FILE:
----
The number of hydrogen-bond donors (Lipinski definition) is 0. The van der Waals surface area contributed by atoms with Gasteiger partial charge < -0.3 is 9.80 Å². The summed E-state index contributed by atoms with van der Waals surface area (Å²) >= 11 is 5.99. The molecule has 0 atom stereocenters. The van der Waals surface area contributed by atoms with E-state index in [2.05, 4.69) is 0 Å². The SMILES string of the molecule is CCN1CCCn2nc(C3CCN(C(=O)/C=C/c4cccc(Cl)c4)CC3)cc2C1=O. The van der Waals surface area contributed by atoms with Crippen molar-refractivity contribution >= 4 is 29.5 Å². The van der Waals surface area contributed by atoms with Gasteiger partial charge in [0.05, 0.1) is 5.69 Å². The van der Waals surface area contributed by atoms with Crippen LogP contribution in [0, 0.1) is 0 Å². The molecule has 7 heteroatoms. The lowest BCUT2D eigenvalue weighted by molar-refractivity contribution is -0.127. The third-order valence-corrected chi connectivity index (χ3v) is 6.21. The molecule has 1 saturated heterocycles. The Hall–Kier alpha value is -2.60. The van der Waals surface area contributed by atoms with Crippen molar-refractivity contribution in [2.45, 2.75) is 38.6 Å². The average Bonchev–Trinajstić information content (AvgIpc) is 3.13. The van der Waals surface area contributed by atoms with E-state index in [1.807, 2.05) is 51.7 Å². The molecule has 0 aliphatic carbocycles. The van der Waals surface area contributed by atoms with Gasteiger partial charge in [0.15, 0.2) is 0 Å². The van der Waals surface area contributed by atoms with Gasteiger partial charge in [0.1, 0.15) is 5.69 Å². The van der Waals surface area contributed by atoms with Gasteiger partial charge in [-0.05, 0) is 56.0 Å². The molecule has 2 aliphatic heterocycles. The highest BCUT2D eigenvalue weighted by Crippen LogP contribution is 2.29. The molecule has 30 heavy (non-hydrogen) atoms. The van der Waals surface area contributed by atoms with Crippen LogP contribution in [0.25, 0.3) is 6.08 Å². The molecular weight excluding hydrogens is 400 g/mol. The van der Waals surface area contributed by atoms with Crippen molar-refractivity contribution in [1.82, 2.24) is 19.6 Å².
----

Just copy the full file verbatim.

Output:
The number of hydrogen-bond donors (Lipinski definition) is 0. The van der Waals surface area contributed by atoms with Gasteiger partial charge < -0.3 is 9.80 Å². The summed E-state index contributed by atoms with van der Waals surface area (Å²) >= 11 is 5.99. The molecule has 0 atom stereocenters. The van der Waals surface area contributed by atoms with E-state index in [2.05, 4.69) is 0 Å². The SMILES string of the molecule is CCN1CCCn2nc(C3CCN(C(=O)/C=C/c4cccc(Cl)c4)CC3)cc2C1=O. The van der Waals surface area contributed by atoms with Crippen molar-refractivity contribution >= 4 is 29.5 Å². The van der Waals surface area contributed by atoms with Gasteiger partial charge in [0.05, 0.1) is 5.69 Å². The van der Waals surface area contributed by atoms with Crippen LogP contribution in [0, 0.1) is 0 Å². The molecule has 7 heteroatoms. The lowest BCUT2D eigenvalue weighted by molar-refractivity contribution is -0.127. The third-order valence-corrected chi connectivity index (χ3v) is 6.21. The molecule has 1 saturated heterocycles. The Hall–Kier alpha value is -2.60. The van der Waals surface area contributed by atoms with Crippen molar-refractivity contribution in [2.45, 2.75) is 38.6 Å². The average Bonchev–Trinajstić information content (AvgIpc) is 3.13. The van der Waals surface area contributed by atoms with E-state index in [1.807, 2.05) is 51.7 Å². The molecule has 0 aliphatic carbocycles. The van der Waals surface area contributed by atoms with Gasteiger partial charge in [0.15, 0.2) is 0 Å². The van der Waals surface area contributed by atoms with Gasteiger partial charge in [0.1, 0.15) is 5.69 Å². The van der Waals surface area contributed by atoms with Gasteiger partial charge in [-0.05, 0) is 56.0 Å². The molecule has 2 aliphatic heterocycles. The highest BCUT2D eigenvalue weighted by Crippen LogP contribution is 2.29. The molecule has 30 heavy (non-hydrogen) atoms. The van der Waals surface area contributed by atoms with Crippen LogP contribution in [0.25, 0.3) is 6.08 Å². The molecular weight excluding hydrogens is 400 g/mol. The van der Waals surface area contributed by atoms with Crippen molar-refractivity contribution in [1.82, 2.24) is 19.6 Å².